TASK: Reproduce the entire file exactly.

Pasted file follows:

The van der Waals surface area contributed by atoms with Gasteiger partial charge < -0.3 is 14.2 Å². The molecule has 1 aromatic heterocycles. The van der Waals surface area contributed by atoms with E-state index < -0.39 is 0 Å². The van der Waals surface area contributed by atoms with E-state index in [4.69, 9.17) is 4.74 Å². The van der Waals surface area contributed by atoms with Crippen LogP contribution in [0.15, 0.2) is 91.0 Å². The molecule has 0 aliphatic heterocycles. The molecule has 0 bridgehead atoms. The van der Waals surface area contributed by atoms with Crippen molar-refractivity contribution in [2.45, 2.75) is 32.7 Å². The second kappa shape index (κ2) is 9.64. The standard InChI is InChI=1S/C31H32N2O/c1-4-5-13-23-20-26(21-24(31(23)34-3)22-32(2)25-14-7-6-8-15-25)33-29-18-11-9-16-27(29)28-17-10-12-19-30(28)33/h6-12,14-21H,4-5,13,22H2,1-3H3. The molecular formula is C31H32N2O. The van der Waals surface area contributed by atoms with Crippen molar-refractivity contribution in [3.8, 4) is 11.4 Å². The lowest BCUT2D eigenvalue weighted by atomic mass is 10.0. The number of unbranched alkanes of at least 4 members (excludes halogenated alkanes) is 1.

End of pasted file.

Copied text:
The van der Waals surface area contributed by atoms with Gasteiger partial charge < -0.3 is 14.2 Å². The molecule has 1 aromatic heterocycles. The van der Waals surface area contributed by atoms with E-state index < -0.39 is 0 Å². The van der Waals surface area contributed by atoms with E-state index in [4.69, 9.17) is 4.74 Å². The van der Waals surface area contributed by atoms with Crippen LogP contribution in [0.15, 0.2) is 91.0 Å². The molecule has 0 aliphatic heterocycles. The molecule has 0 bridgehead atoms. The van der Waals surface area contributed by atoms with Crippen molar-refractivity contribution in [2.45, 2.75) is 32.7 Å². The second kappa shape index (κ2) is 9.64. The standard InChI is InChI=1S/C31H32N2O/c1-4-5-13-23-20-26(21-24(31(23)34-3)22-32(2)25-14-7-6-8-15-25)33-29-18-11-9-16-27(29)28-17-10-12-19-30(28)33/h6-12,14-21H,4-5,13,22H2,1-3H3. The molecular formula is C31H32N2O. The van der Waals surface area contributed by atoms with Crippen molar-refractivity contribution in [3.8, 4) is 11.4 Å². The lowest BCUT2D eigenvalue weighted by atomic mass is 10.0. The number of unbranched alkanes of at least 4 members (excludes halogenated alkanes) is 1.